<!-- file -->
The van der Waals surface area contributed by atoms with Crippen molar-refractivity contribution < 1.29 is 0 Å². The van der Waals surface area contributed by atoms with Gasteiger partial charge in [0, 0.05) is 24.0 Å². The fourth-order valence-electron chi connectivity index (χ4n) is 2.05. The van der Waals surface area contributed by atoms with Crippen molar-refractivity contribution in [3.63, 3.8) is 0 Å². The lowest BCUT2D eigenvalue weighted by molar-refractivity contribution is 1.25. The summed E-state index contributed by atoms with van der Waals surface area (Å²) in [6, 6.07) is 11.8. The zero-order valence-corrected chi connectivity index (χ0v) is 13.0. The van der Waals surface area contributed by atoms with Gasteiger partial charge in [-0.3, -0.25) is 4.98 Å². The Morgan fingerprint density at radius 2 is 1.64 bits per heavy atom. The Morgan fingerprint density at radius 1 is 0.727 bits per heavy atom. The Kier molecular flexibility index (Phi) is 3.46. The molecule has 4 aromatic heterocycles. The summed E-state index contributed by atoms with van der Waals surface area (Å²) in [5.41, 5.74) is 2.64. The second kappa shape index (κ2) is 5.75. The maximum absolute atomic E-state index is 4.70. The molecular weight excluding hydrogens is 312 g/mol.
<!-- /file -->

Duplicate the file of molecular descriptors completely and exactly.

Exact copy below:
The van der Waals surface area contributed by atoms with Crippen molar-refractivity contribution < 1.29 is 0 Å². The van der Waals surface area contributed by atoms with Gasteiger partial charge in [0, 0.05) is 24.0 Å². The fourth-order valence-electron chi connectivity index (χ4n) is 2.05. The van der Waals surface area contributed by atoms with Crippen molar-refractivity contribution in [3.63, 3.8) is 0 Å². The lowest BCUT2D eigenvalue weighted by molar-refractivity contribution is 1.25. The summed E-state index contributed by atoms with van der Waals surface area (Å²) in [6, 6.07) is 11.8. The zero-order valence-corrected chi connectivity index (χ0v) is 13.0. The van der Waals surface area contributed by atoms with Gasteiger partial charge in [-0.3, -0.25) is 4.98 Å². The Morgan fingerprint density at radius 2 is 1.64 bits per heavy atom. The Morgan fingerprint density at radius 1 is 0.727 bits per heavy atom. The Kier molecular flexibility index (Phi) is 3.46. The molecule has 4 aromatic heterocycles. The summed E-state index contributed by atoms with van der Waals surface area (Å²) in [5.41, 5.74) is 2.64. The second kappa shape index (κ2) is 5.75. The maximum absolute atomic E-state index is 4.70. The molecular weight excluding hydrogens is 312 g/mol.